# A puzzle and a call for help.

• Aug 17th 2009, 05:28 PM
bruxism
A puzzle and a call for help.
Hi everyone.

This is a puzzle that has been given to one of my tutoring students as an assignment. I'm supposed to help him out with it today and I'd like to know all the answers before I see him. Problem is I'm missing a few answers. Anyone like to pitch in?

Using 4 6's and operations (+-*/()) can you make calculations that add up to all the number from 1 - 9. Here are some examples.

66/66 = 1
6/6 +6/6 = 2
.
.
.
.
6/.6 - 6/6 = 9

And now, can you also do the same for 4 7's, 4 8's and 4 9's.

I've got most of them out but i'm just stuck on a couple. I'd really appreciate if someone could work out and send, either in this thread or via PM's the answers to the following.....

6's = 8
7's = 4
8's = 4 & 5
9's = 4, 5 & 6

• Aug 17th 2009, 07:24 PM
artvandalay11
$\frac{6+6}{6}+6=2+6=8$

$\frac{77}{7}-7=11-7=4$

$\frac{8*8}{8+8}=\frac{64}{16}=4$

please post the other answers if you get them, this is pretty annoying
• Aug 17th 2009, 09:01 PM
bruxism
Quote:

Originally Posted by artvandalay11
please post the other answers if you get them, this is pretty annoying

You think you're annoyed, I've been puzzling over this for ages and it's doing my head in. I hope there is an answer and this kids teacher isn't just trying to be funny.

I worked out a couple using square roots, but they weren't suggested as operations in the original question.
• Aug 17th 2009, 09:25 PM
VonNemo19
$\frac{9+9}{9}+\frac{9+9}{9}=4$

$\frac{9+9}{9}+\frac{9+9}{9}+\frac{9+9}{9}=6$

$\frac{9+9+9}{9}+\frac{9+9}{9}=5$

This is a great excercise. It trains one to recognize different ways to rewrite. It also develps one's ability to recognize patterns.
• Aug 17th 2009, 09:45 PM
bruxism
i agree it's a great exercise but unfortunately you can only use 4 nines in your answers, not 6 9 and 7 as you have in your answers.
• Aug 17th 2009, 09:50 PM
VonNemo19
Quote:

Originally Posted by bruxism
i agree it's a great exercise but unfortunately you can only use 4 nines in your answers, not 6 9 and 7 as you have in your answers.

Well, in that case, you're out of luck.
• Aug 17th 2009, 09:58 PM
Wilmer
The 9's for 4,5,6 looks impossible....unless you cheat a bit...

9/sqrt(9) + 9/9 = 4

sqrt(9) + sqrt(9) - 9/9 = 5

(9-9) / 9 + 9 turned upside down = 6 (Clapping)
• Aug 18th 2009, 02:30 AM
bruxism
just got back from tutoring. The kid told me the teacher has added square roots to the list of allowable operations.

Wish he had of put that in the original assignment sheet though, would have saved me lots of this(Headbang)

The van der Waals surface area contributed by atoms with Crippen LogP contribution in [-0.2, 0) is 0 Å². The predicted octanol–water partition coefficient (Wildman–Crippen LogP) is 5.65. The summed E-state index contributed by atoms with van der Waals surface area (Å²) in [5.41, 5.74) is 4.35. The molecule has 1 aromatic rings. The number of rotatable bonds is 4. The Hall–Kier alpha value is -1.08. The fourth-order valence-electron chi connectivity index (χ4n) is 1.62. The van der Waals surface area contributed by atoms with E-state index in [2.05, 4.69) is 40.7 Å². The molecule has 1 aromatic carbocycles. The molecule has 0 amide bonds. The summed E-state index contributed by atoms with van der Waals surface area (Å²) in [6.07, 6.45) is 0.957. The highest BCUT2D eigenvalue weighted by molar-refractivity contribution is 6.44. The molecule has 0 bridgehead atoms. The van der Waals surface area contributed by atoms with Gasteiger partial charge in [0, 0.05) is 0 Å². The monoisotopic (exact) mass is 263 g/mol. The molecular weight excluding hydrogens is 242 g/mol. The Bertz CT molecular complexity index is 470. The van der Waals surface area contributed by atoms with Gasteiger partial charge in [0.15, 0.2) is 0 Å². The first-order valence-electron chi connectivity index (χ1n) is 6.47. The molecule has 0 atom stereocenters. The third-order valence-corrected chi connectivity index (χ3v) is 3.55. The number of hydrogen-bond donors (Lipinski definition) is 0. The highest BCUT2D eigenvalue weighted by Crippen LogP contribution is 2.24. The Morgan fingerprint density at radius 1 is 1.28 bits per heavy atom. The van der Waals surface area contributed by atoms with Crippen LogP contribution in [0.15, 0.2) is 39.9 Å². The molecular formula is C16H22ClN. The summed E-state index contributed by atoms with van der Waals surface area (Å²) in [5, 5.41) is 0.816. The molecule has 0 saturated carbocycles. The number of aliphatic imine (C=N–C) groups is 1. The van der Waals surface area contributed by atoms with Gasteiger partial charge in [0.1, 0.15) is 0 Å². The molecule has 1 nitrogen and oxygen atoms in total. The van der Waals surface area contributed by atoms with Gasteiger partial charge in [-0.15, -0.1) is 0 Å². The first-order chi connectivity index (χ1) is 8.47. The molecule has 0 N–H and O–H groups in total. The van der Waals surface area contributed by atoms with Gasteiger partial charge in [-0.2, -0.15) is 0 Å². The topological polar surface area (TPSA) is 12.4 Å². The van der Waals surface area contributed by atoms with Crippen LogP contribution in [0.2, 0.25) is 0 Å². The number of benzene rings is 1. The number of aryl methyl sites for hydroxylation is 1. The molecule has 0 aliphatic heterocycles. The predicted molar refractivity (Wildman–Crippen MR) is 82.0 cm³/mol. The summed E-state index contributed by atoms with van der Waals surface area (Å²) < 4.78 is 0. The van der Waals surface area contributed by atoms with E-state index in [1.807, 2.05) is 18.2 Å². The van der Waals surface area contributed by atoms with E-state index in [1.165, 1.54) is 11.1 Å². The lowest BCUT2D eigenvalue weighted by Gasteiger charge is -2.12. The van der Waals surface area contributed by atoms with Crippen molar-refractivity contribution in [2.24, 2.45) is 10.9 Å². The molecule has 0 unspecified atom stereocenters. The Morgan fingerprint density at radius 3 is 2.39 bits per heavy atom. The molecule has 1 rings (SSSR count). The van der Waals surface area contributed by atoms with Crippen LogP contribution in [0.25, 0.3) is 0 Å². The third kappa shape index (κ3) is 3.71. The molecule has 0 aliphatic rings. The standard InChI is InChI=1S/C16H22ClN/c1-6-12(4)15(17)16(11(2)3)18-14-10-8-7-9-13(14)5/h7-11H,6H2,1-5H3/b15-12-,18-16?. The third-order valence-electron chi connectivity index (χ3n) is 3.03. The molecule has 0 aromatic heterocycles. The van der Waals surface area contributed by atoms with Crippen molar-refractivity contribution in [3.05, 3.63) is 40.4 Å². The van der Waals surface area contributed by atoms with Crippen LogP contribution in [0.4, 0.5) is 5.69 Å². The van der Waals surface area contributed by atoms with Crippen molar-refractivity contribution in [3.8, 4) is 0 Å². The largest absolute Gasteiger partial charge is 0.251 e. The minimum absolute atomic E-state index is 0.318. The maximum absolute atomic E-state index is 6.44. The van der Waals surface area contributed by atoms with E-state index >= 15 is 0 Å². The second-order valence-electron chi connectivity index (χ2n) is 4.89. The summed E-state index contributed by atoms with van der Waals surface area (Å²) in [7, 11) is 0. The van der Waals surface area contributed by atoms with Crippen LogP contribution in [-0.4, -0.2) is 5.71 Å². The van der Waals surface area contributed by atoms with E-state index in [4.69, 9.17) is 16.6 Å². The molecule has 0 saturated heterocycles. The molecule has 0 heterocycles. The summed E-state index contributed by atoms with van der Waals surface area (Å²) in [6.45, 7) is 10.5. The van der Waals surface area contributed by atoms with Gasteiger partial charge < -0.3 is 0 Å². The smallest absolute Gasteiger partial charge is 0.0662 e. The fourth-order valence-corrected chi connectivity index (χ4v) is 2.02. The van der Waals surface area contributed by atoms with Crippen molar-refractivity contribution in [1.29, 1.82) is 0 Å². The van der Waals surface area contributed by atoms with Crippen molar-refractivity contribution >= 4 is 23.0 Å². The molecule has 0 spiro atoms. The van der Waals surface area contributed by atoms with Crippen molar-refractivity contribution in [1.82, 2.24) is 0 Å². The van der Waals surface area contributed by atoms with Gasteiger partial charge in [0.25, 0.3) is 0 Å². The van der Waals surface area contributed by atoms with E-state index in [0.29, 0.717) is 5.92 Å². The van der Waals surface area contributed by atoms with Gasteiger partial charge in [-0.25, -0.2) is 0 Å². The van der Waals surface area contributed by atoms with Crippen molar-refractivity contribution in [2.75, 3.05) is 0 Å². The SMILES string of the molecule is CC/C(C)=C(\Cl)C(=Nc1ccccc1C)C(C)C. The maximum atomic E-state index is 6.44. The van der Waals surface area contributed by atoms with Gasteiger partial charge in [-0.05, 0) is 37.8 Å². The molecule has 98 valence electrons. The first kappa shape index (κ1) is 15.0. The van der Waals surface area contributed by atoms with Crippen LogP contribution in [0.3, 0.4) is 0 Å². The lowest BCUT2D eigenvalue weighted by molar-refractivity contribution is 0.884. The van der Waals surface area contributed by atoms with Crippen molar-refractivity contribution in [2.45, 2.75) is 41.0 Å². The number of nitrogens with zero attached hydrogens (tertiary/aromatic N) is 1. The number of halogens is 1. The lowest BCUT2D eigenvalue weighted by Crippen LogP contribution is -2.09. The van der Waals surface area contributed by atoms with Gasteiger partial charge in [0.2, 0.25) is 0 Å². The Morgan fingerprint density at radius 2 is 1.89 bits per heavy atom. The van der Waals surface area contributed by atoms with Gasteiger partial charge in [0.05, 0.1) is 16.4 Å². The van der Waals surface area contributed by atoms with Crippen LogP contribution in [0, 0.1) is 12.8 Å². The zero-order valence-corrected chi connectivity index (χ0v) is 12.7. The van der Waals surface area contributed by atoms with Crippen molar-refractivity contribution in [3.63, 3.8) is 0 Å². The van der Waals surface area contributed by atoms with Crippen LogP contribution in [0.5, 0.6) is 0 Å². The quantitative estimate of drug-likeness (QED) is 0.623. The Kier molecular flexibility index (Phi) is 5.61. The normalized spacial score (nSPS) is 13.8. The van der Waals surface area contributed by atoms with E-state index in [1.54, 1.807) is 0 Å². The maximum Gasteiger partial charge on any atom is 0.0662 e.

thanks heaps for the help
• Aug 18th 2009, 05:00 AM
Soroban
I used a general digit $x$ and came up with these . . .

. . $\begin{array}{ccc}\dfrac{x}{x}\cdot\dfrac{x}{x} &=&1 \\ \\[-2mm]

\dfrac{x}{x} + \dfrac{x}{x} &=& 2 \\ \\[-2mm]

\dfrac{x+x+x}{x} &=& 3 \\ \\[-2mm]

\vdots & & \vdots \end{array}$

. . $\begin{array}{ccc}
x - \dfrac{x+x}{x} &=& x-2 \\ \\[-2mm]

\dfrac{x\cdot x - x}{x} &=&x-1 \\ \\[-2mm]

\vdots & & \vdots \\ \\[-2mm]

\dfrac{x\cdot x + x}{x} &=& x+1 \\ \\[-2mm]

x + \dfrac{x+x}{x} &=& x+2

\end{array}$

• Aug 18th 2009, 06:13 AM
Wilmer
Sqrt(8 + 8) + 8/8 = 5
• Aug 22nd 2009, 11:15 PM
Bruno J.
I don't understand why a teacher would ever give such a problem to solve.

1. The only way to solve it is by trial and error;
2. The solution brings no insight whatsoever about anything.

No wonder so many kids hate "math".
• Aug 23rd 2009, 02:02 AM
Opalg
Quote:

Originally Posted by Bruno J.
I don't understand why a teacher would ever give such a problem to solve.

1. The only way to solve it is by trial and error;
2. The solution brings no insight whatsoever about anything.

No wonder so many kids hate "math".

I completely disagree. There are certainly too many kids who "hate math", but there are many who relish the challenge of tackling puzzles like this, which stimulate their mathematical imagination and creativity.
• Aug 23rd 2009, 04:15 AM
Wilmer
Agree with you 100% Opal.

James F Fixx: "Puzzles are to the mental what jogging is to the physical".
• Aug 23rd 2009, 06:47 AM
Bruno J.
Quote:

Originally Posted by Opalg
I completely disagree. There are certainly too many kids who "hate math", but there are many who relish the challenge of tackling puzzles like this, which stimulate their mathematical imagination and creativity.

I fully agree with everything you have said except the words "like this". I'm all for puzzles but I fail to see how this particular one, for which blind trial and error is the only way, could stimulate creativity. In my opinion it risks dulling it just as much. This problem has nothing to do with mathematical reasoning.

The only thing I could see this as being useful for is getting better with the "priority of operations".
• Aug 23rd 2009, 07:39 PM
Wilmer